It must have brought up nothing sinister since I was permitted to board, take off, fly to and actually land in Eretz Israel. I had heard that, if you asked nicely, the immigration people forego stamping an Israel entry in your passport, which would have been a sure guarantee that I would never be able to enter another Arab country. So I asked for the exclusion and watched closely for a reaction. There was none. I was issued, without comment or glance, an Israel entry slip with the advice I should have it ready for surrender when I left.
Outside the airport was a familiar institution, the sherut or shared taxi, wherein the new arrival is bundled, with three other passengers—the Israelis, unlike the Syrians, do not plant a fifth passenger atop the front center gearshift—and hauled in the direction of Tel Aviv or Jerusalem. We are seated on a first come, first served basis, the door slams shut on number four and we are off—and smoking. The driver was already smoking before the first passenger stepped in and each new entry followed suit. Like a biblical prophet, I ascended to Jerusalem in a cloud of smoke. This was in an era before the great American idol called Second Hand Smoke reached Israel, as it eventually did, and so we passed an hour in a nicotine cloud chamber. At the Jaffa Gate I had to be hauled out of the sherut like a cured ham, or perhaps, in that fastidious land where God’s rules prevail, like so much kosher beef jerky.
My lodging on this, my maiden voyage to the Holy Land, is at Casa Nova, a hostel for pilgrims just inside the New Gate in the Christian quarter that I found, I’m now thinking, in another Bagatti book but, no surprise, is nowhere to be found in the 1974 Michelin. It was the property of a band—a flight? A clutch? —of Italian Franciscan nuns who ran a ship as tight as the coarse sheets on their iron bedsteads and as sparsely ascetic as their bread and coffee breakfasts. Conversations with the good sisters were neither spiritual nor uplifting: rather, they were pointed, direct and very brief. Ritorna, per favore, prima delle dieci, Signore. La porta è chiusa. Closed and locked, as I later discovered, at the stroke of ten.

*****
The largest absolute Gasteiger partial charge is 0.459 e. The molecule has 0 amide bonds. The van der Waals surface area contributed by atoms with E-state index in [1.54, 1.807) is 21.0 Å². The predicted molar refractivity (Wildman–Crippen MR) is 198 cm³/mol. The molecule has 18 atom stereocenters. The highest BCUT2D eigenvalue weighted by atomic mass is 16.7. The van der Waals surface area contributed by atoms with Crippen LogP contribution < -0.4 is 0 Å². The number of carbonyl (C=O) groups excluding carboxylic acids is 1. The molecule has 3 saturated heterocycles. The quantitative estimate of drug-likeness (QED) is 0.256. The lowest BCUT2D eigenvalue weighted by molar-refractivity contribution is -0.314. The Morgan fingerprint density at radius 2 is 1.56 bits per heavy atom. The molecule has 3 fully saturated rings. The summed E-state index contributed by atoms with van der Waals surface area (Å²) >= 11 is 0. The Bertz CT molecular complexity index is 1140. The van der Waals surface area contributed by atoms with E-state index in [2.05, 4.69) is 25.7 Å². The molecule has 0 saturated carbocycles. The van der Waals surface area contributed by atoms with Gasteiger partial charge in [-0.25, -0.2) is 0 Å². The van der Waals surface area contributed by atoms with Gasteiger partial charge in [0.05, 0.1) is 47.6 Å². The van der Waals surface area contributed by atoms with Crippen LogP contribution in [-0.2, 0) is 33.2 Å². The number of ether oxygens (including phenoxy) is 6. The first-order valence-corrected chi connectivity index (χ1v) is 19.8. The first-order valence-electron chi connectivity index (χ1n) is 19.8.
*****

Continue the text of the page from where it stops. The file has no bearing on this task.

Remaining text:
The Israel Exploration Society had its own digs in a modest building in West Jerusalem, and there, I was told, one might find Mr. Ari Eliash in an office on the second floor. And so I did. I had called earlier and told someone—Mr. Eliash appeared not to have his own phone—that I would be there at 11. That news was apparently not relayed to the addressee since the said addressee was half-sitting half reclining in a cloud of smoke behind a desk on the corner of which could be discerned a casually perched blond young lady whom I could immediately identify, even with my scant experience of excavations or Israel, as a non-archeologist: those white knees had never knelt in the dirt in a search for pottery sherds.
“Uff,” exclaimed Mr. Eliash, upsetting the ashtray in his lap as well as the blond guest on his desk.
“Hi,” I tried. “I’m here.”
“You’re the American professor?”
The poor lad, and he seemed just a lad, was accustomed to Israeli professors who looked and acted the part and had, as it turned out, beat poor Eliash into near submission at the Hebrew University for four or five years. And I was as surprised as he. I had expected an archeologist, a dirt-stained, grizzled veteran of the tranches, shovel in one hand, finds register in the other. What I got instead was a young bull of a guy, half fat and half muscle, with a thick-lipped grin, tobacco-stained hands, dazzlingly Israeli-blue eyes and, I later discovered, an unfailing stream of palaver that stretched from Dan to Elath and back.
The blonde was now hurrying, without farewells, through the door behind me.